IF there’s one thing we like to while away the long winter nights, it’s a good murder. And since we are engaged with the subject at one remove – on the television screen or across the footlights – we are quite happy to have a laugh as well.
So Ira Levin’s comedy thriller Deathtrap hits the spot very nicely with an audience that admires a well-constructed play, with several plot twists, some shocks and a lot of laughs. And dead bodies … how many? The audience must decide that for themselves!
Levin, best known for Rosemary’s Baby, The Stepford Wives and The Boys From Brazil was a talented writer who explored the occult, real-life horror and chilling sci-fi satire on the battle of the sexes. In Deathtrap, he tackled the classic theme of the perfect murder.
Deathtrap is a play that Sidney Bruhl (Kim Wall), a once-successful playwright with writer’s block wishes he has written. But it has been written by talented newcomer Clifford Anderson (Sam Phillipson), a student at one of Bruhl’s seminars. It may be a Broadway hit and make a fortune for the writer.
But perhaps it is a script for something rather more sinister …
When Bruhl invites the young writer to come and discuss his script, Myra Bruhl (Lesley Vickerage) is worried that her husband – depressed by his recent lack of inspiration and obsessed with his collection of antique weapons – may have something more than a theatrical collaboration in mind.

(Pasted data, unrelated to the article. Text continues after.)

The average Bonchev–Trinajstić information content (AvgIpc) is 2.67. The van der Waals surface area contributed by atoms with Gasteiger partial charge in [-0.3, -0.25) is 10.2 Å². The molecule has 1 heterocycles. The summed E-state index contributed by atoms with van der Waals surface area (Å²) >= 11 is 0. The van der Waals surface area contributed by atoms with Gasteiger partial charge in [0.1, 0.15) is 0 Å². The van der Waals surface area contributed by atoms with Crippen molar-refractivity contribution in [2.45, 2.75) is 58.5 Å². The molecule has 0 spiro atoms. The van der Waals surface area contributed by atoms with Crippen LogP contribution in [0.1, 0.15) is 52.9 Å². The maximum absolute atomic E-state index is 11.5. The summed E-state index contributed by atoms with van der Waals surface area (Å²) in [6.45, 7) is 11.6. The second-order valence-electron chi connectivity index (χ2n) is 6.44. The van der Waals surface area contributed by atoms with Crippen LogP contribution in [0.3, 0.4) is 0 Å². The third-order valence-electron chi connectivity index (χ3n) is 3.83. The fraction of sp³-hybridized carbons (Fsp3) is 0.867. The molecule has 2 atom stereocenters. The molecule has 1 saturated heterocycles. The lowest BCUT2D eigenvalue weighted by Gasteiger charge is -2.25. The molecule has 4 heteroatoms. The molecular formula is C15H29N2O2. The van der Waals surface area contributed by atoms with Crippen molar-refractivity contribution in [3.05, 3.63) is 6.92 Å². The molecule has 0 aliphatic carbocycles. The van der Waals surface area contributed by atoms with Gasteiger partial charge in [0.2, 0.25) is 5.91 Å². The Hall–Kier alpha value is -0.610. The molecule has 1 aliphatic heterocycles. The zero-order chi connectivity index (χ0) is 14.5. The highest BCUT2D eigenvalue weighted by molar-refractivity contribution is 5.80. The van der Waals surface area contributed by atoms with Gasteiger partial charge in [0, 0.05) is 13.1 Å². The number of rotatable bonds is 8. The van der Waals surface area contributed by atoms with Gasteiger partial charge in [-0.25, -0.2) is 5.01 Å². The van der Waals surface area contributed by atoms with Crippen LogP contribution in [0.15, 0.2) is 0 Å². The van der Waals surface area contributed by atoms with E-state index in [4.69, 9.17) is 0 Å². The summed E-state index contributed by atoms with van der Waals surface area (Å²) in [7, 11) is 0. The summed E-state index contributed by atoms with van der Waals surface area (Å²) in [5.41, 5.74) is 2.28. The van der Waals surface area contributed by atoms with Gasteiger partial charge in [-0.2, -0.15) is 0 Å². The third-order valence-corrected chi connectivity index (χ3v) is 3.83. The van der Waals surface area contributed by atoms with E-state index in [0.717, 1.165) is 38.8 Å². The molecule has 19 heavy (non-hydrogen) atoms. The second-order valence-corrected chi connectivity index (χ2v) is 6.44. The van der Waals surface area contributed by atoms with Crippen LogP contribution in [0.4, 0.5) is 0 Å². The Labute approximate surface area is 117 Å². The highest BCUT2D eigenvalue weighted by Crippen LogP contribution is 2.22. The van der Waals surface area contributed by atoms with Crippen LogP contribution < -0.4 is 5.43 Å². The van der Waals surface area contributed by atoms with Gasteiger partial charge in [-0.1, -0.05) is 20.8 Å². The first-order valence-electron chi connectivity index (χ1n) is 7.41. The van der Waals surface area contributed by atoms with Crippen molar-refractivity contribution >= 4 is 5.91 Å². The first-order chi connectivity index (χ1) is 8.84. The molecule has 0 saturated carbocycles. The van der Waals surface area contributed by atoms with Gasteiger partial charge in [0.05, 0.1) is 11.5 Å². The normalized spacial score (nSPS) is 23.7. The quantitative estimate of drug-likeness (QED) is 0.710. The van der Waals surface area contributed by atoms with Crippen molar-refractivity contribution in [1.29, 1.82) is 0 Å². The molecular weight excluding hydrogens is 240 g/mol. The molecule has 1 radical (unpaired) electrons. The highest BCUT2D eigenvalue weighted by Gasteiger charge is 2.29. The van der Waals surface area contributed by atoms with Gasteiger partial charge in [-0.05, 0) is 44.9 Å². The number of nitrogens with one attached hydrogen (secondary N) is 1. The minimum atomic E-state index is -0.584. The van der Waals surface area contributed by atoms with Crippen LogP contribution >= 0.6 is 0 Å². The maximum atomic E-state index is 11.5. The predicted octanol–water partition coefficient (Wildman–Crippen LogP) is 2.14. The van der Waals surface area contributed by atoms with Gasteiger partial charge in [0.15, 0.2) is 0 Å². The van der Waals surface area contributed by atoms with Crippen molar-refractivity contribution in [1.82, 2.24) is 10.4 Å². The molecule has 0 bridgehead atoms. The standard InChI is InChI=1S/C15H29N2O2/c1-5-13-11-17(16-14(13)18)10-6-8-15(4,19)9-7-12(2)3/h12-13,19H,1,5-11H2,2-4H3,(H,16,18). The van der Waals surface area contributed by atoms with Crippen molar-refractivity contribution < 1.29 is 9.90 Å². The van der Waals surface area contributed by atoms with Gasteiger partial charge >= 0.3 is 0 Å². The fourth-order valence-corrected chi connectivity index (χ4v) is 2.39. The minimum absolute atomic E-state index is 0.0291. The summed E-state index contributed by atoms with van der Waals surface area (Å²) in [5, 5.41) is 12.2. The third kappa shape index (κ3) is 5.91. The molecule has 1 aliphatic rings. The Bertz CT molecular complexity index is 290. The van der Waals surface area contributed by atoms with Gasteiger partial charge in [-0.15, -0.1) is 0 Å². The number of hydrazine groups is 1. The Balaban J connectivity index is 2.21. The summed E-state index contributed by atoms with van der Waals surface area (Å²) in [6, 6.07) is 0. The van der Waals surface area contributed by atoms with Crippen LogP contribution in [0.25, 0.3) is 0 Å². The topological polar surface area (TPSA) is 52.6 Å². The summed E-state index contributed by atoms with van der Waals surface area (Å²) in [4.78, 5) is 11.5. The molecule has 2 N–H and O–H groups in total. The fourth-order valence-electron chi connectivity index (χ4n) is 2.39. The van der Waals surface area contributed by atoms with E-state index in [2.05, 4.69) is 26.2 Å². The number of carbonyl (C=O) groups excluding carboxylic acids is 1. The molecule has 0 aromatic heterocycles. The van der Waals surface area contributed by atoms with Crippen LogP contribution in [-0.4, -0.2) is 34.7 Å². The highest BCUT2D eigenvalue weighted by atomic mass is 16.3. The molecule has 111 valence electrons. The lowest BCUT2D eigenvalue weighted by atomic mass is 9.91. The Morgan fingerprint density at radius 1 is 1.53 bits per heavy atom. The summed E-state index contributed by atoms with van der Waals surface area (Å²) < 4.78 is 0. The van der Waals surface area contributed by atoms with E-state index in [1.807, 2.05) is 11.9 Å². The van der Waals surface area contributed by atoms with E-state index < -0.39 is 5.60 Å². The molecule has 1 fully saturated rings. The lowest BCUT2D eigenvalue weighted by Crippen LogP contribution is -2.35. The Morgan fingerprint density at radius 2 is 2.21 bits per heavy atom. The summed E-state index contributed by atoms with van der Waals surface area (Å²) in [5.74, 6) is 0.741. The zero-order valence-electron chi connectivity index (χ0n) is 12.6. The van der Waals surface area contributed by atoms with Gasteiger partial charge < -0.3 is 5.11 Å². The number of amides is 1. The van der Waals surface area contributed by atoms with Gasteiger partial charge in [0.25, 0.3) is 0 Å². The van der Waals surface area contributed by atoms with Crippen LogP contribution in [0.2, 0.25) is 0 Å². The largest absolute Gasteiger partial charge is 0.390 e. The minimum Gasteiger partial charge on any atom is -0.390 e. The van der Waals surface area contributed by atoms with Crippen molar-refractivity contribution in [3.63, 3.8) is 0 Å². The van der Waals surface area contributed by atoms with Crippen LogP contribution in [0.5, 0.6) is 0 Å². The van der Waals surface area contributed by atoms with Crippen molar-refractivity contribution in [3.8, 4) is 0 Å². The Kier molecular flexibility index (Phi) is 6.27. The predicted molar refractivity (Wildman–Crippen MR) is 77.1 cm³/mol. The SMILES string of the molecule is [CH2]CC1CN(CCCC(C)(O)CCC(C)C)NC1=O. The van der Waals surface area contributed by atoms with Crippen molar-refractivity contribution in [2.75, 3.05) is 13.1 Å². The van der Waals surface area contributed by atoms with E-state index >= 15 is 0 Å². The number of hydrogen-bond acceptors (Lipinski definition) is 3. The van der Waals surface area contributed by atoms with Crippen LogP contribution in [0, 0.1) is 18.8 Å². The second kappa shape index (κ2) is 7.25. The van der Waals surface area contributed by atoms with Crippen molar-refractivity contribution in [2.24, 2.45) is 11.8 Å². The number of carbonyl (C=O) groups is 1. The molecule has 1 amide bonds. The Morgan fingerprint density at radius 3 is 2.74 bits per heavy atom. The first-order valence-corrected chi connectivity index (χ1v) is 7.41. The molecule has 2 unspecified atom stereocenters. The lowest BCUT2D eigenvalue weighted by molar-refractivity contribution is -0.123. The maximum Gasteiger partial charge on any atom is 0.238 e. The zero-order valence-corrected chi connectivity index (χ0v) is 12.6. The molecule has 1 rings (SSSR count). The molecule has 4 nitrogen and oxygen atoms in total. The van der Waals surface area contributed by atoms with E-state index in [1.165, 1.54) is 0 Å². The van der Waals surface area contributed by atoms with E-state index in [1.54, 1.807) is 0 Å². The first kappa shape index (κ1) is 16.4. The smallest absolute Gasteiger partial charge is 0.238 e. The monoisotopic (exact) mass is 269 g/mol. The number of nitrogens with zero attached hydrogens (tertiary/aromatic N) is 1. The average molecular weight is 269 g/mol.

A Swedish psychic (hilariously played by Beverley Klein) senses murder and pain all around and Bruhl’s solicitor Porter Milgrim (Julien Ball) is worried about his client’s finances – but is anybody what they seem?
Salisbury Playhouse opens the 2016 season with a cracking production of this clever play. Director Adam Penford gets first rate performances from his cast of five, and the use of clips from famous movie thrillers is very effective.
Deathtrap is undoubtedly well constructed and at times it is very funny. But there is a chilly vacuum at its centre, and it is impossible to care for any of the characters. That said, the large audience on the night I saw it were evidently enjoying themselves, gasping at all the right places, and genuinely shocked and surprised by the twist at the end of the first act.